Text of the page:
A tech expert has come up with a way to get some cash back from Optus after the outage that stopped the nation, and it will “take you less than 10 minutes”.
Optus did nothing for its battered reputation when it offered a meagre 200GB of data to the 10.2 million customers left without internet or mobile access last week. And while a senate inquiry will investigate “fair compensation”, there is another option.
Consumer technology expert Trevor Long said you should log on to the My Optus app and simply downgrade your plan.
"You see, the average user is - by my estimates - on the $69 Optus plan,” Long wrote in EFTM.
“That offers 220GB of data. But if you were to call Optus today, [and] ask to move down to the $49 plan - which offers 30GB of data - they would lose $20 in revenue this month. [If] 100,000 people do that, they’re down $2 million. The more, the merrier.
“I can hear you now: ‘30GB is not enough’. Oh, but alas, my dear friends, on Monday (According to Optus) or between then and the end of the year, you will be able to activate 200GB [of] additional data – thanks to the outage. So, from the $69 down to the $49, you’re actually back to square one – same amount of data to use (or a touch more), and 20 extra dollars in your pocket for Christmas."
The saving isn’t as big for those on a $59 plan but, if you’re on the $89 plan, you could pocket $40. That could help fill your car with petrol, treat yourself to a meal out or pay a bit extra off your mortgage.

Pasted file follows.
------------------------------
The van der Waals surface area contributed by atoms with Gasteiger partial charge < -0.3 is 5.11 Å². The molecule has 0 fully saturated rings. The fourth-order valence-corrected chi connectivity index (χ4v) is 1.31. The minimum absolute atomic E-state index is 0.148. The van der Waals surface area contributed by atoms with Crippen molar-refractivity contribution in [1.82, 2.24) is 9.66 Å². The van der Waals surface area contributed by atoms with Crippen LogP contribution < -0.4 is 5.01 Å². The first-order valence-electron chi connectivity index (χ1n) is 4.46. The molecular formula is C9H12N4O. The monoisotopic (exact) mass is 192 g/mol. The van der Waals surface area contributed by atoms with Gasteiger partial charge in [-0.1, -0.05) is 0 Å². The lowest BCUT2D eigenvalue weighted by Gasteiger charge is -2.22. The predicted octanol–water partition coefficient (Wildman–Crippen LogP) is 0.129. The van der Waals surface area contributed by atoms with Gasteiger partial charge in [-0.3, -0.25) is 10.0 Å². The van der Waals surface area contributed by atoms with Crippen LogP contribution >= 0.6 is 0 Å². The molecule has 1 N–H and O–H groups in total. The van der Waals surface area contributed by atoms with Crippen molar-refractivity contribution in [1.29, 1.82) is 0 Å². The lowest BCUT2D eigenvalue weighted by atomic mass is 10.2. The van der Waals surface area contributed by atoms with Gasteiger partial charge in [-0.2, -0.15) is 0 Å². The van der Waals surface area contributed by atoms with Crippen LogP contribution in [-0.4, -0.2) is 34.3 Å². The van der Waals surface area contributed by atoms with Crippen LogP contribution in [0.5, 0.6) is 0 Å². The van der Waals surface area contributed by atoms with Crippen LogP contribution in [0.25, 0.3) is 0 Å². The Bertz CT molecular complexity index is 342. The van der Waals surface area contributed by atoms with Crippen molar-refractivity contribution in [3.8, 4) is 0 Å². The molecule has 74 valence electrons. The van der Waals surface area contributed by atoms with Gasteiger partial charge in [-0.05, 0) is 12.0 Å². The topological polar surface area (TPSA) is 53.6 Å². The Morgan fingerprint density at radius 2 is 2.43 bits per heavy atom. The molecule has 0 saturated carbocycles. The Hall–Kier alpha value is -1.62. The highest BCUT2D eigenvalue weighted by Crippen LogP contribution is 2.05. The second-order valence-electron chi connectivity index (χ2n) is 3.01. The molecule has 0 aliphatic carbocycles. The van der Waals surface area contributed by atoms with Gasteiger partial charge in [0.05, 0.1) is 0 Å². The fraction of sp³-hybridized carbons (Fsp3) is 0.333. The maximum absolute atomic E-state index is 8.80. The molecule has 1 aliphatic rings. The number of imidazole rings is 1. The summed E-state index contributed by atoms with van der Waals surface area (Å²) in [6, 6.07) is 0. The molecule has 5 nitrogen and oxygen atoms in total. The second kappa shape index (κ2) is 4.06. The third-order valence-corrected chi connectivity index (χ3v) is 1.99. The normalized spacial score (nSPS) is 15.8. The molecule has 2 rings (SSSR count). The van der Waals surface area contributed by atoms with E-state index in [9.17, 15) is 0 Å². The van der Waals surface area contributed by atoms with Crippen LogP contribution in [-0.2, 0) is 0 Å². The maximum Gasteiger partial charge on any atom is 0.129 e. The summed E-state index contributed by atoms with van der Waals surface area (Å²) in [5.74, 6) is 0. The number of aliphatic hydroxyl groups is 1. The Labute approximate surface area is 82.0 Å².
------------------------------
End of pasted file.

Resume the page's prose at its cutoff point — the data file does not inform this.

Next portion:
You can then upgrade your plan again late next month if you need the higher data amount.
Be mindful not to go over though because you could be slugged with extra charges, negating the move altogether.
What caused the Optus outage?
Optus said yesterday the nationwide outage was caused by changes to “routing information” after a software upgrade.
“Around 4.05am Wednesday morning, the Optus network received changes to routing information from an international peering network following a routine software upgrade,” Optus said in a statement.
“The routing information changes propagated through multiple layers in our network and exceeded preset safety levels on key routers, which could not handle these.”
Optus said this caused routers to disconnect from the Optus IP Core network to protect themselves, requiring a large-scale operation to physically reconnect or reboot them. This meant Optus had to send people to “a number of sites in Australia”.
“This is why restoration was progressive over the afternoon,” Optus said.